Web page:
Basically all you need to do is gently boil the beans three times.

* First chose the amount of presoaked beans you want to make - you should make more, rather than less because they keep well in the fridge - which gives you access to instant beans just like from the can only for a fraction of the cost, and also if you make too much, beans freeze well. At most I would want you to have to prepare your basic beans only once a week.

* Combine your presoaked beans with a lot of fresh water - somewhere around 3 to 4 cups of water to every cup of bean.

* In a large pot over medium heat bring to a gentle boil - that can take anywhere from 10 to 15 minutes depending on your stove.

* Once boiling, turn off the heat immediately - and carefully drain your beans - rinsing off all the cooking water. Clean the pot well - scrub off any stuck-on foam and continue.

* Repeat the process - once again filling the pot with beans and fresh water in 3:1 ration and again over medium heat bring to a very gentle boil. Note: do not add salt. That will not help and leads to tough beans.

* Once the boil is reached, turn off the heat and carefully pour off the water - rinse your beans and repeat once more.

* Now we are at our last step - again submerge your rinsed beans in a generous amount of fresh cold water and bring them to a gentle boil and then reduce the heat down to a simmer. The beans should simmer covered for anywhere from 15 minutes for little lentils to 45 minutes for some heartier beans. Timing really depends on your stove and the freshness of the beans in question. Also if you will continue cooking your beans you can leave them just al dente since they will be exposed to more heat. Therefore the chart below is only a very general guideline.
The goal here of course is a creamy, soft bean that is neither mushy nor broken and certainly not hard or chewy. Practice makes perfect. It helps to take notes - so you will have your own magic bean formula for next time.

Now you will have a couple of cups worth of basic beans - some of which you can use immediately in your recipe of choice - the rest should be stored in the refrigerator to be used within the week, or frozen in one cup increments to be kept for a lot longer.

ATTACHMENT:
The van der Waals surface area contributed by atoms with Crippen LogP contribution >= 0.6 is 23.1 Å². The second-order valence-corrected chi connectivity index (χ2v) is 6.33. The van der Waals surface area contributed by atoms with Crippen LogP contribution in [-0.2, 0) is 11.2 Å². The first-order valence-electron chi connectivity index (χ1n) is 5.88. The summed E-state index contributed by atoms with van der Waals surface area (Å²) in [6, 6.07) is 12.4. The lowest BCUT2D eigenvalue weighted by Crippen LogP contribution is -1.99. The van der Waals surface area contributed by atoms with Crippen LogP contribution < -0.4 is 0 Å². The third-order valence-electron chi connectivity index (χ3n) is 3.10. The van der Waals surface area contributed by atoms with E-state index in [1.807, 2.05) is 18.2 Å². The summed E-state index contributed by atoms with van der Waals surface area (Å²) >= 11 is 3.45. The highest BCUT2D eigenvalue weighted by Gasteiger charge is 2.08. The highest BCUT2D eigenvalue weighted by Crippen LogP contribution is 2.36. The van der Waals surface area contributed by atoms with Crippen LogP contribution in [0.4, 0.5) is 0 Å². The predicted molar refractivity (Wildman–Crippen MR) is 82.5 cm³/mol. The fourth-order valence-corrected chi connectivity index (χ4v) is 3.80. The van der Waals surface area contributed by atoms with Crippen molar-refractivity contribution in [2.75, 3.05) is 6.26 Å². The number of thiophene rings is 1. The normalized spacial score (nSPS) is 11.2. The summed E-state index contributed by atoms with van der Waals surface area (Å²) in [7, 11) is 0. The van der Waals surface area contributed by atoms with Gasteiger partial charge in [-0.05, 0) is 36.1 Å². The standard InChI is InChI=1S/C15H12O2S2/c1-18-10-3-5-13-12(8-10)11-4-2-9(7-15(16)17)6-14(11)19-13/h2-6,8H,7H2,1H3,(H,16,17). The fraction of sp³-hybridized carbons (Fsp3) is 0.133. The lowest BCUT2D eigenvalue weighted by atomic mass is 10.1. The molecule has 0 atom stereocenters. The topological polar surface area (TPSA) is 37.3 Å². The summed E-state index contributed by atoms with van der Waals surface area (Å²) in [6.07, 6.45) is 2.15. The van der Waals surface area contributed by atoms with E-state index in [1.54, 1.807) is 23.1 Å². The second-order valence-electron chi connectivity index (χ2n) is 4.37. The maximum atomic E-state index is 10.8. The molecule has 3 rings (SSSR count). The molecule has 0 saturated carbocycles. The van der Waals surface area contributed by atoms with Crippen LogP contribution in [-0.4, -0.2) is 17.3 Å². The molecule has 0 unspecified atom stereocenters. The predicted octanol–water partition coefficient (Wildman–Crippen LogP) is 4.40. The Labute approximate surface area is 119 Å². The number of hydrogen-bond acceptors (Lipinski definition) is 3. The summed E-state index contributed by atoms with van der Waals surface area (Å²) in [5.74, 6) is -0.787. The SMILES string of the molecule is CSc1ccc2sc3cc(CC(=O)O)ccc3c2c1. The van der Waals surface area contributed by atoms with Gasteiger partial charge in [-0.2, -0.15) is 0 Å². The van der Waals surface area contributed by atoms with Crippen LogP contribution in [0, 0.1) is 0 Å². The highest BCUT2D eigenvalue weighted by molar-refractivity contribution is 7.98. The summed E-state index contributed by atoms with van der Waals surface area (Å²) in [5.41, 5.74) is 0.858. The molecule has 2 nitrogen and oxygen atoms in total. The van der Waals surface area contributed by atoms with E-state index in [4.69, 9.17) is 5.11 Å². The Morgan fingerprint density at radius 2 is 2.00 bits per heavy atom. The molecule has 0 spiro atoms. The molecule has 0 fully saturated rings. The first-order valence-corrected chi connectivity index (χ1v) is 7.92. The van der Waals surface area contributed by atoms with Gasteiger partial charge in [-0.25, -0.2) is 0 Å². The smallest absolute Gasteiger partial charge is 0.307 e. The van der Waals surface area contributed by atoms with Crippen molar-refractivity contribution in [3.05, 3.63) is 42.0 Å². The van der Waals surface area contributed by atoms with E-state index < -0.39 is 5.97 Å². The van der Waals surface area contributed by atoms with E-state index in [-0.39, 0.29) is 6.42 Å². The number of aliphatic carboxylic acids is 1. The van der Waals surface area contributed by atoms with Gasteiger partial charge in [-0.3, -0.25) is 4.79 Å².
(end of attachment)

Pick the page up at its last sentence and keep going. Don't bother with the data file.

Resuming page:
Bean chart: 
Soak all beans at least overnight. You can soak them longer, just change the soaking water every 12 hours and soak them in the refrigerator, when it is very hot so they don’t go sour. If little white sprouty buds develop at the end of your beans,rejoice, that means your beans are fresh and alive! Cook these sprouted beans extra gently and for a shorter time.

Bean name: approximate cooking time - after two times boil a la Romanian method

Adzuki Beans 30 minutes

Black-eyed Peas 45 min

Chick Peas 50 min

French lentils 35 min

Green lentils 45 min

Green Peas (Split peas) 30 min

Kidney Beans 50 min

Mung Beans 45 min

Pinto Beans 50 min

Red Lentils 20 min


Rose said...

I have this aversion to the *idea* of eating beans and Italian squash. I can think about cooking them and get this automatic "ick" reaction. BUT I know I love beans and Italian squash!!!!!!!!!! When ever I have beans outside my kitchen I love 'em and can't understand my aversion at home. Weird me.

I ran some vinegar through my dishwasher with the load before last. I think it made it work better. I only had to run a second final rinse cycle. Last set of dishes I only had to wipe off my black pan. I have vinegar on my shopping list. When my dishsoap is used up I'll try your meathod.

Thanks :D

abetterjulie said...

A really easy way to cook beans is in a crockpot. Just cover with an inch of water and leave on high for 6 hours. You can make them before you leave for work and have yummy food when you get home. I add the spices and veggies all in the morning.